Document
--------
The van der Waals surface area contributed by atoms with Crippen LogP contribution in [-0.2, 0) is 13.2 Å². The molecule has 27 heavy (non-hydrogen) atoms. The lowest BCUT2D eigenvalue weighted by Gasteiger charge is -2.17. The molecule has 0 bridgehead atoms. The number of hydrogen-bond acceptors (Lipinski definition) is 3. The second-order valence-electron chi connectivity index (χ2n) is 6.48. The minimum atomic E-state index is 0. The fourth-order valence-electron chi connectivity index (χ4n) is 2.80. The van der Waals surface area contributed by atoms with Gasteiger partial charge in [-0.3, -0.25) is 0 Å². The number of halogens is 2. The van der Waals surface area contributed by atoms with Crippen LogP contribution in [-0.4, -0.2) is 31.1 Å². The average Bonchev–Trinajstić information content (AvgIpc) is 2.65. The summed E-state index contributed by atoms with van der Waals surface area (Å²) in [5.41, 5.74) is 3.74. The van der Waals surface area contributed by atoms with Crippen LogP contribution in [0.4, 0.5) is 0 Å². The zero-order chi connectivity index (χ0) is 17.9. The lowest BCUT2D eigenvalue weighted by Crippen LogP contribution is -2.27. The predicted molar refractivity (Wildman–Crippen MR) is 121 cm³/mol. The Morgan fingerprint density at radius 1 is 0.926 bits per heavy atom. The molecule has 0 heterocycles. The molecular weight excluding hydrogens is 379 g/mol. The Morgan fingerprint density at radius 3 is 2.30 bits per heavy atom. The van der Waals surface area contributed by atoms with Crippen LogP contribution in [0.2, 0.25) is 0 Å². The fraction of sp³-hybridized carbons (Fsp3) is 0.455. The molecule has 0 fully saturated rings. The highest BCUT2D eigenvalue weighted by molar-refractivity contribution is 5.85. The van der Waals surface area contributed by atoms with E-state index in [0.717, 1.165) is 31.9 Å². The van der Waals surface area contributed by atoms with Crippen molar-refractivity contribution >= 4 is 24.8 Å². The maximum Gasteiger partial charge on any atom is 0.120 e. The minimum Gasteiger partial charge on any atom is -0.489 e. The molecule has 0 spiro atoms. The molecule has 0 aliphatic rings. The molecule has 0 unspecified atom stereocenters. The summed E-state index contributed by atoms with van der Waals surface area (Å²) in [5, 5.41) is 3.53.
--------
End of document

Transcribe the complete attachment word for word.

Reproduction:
The van der Waals surface area contributed by atoms with Crippen LogP contribution in [-0.2, 0) is 13.2 Å². The molecule has 27 heavy (non-hydrogen) atoms. The lowest BCUT2D eigenvalue weighted by Gasteiger charge is -2.17. The molecule has 0 bridgehead atoms. The number of hydrogen-bond acceptors (Lipinski definition) is 3. The second-order valence-electron chi connectivity index (χ2n) is 6.48. The minimum atomic E-state index is 0. The fourth-order valence-electron chi connectivity index (χ4n) is 2.80. The van der Waals surface area contributed by atoms with Gasteiger partial charge in [-0.3, -0.25) is 0 Å². The number of halogens is 2. The van der Waals surface area contributed by atoms with Crippen LogP contribution in [-0.4, -0.2) is 31.1 Å². The average Bonchev–Trinajstić information content (AvgIpc) is 2.65. The summed E-state index contributed by atoms with van der Waals surface area (Å²) in [5.41, 5.74) is 3.74. The van der Waals surface area contributed by atoms with Crippen LogP contribution in [0.4, 0.5) is 0 Å². The zero-order chi connectivity index (χ0) is 17.9. The lowest BCUT2D eigenvalue weighted by Crippen LogP contribution is -2.27. The predicted molar refractivity (Wildman–Crippen MR) is 121 cm³/mol. The Morgan fingerprint density at radius 1 is 0.926 bits per heavy atom. The molecule has 0 heterocycles. The molecular weight excluding hydrogens is 379 g/mol. The Morgan fingerprint density at radius 3 is 2.30 bits per heavy atom. The van der Waals surface area contributed by atoms with Crippen LogP contribution in [0.2, 0.25) is 0 Å². The fraction of sp³-hybridized carbons (Fsp3) is 0.455. The molecule has 0 fully saturated rings. The highest BCUT2D eigenvalue weighted by molar-refractivity contribution is 5.85. The van der Waals surface area contributed by atoms with E-state index in [0.717, 1.165) is 31.9 Å². The van der Waals surface area contributed by atoms with Crippen molar-refractivity contribution >= 4 is 24.8 Å². The maximum Gasteiger partial charge on any atom is 0.120 e. The minimum Gasteiger partial charge on any atom is -0.489 e. The molecule has 0 spiro atoms. The molecule has 0 aliphatic rings. The molecule has 0 unspecified atom stereocenters. The summed E-state index contributed by atoms with van der Waals surface area (Å²) in [5, 5.41) is 3.53.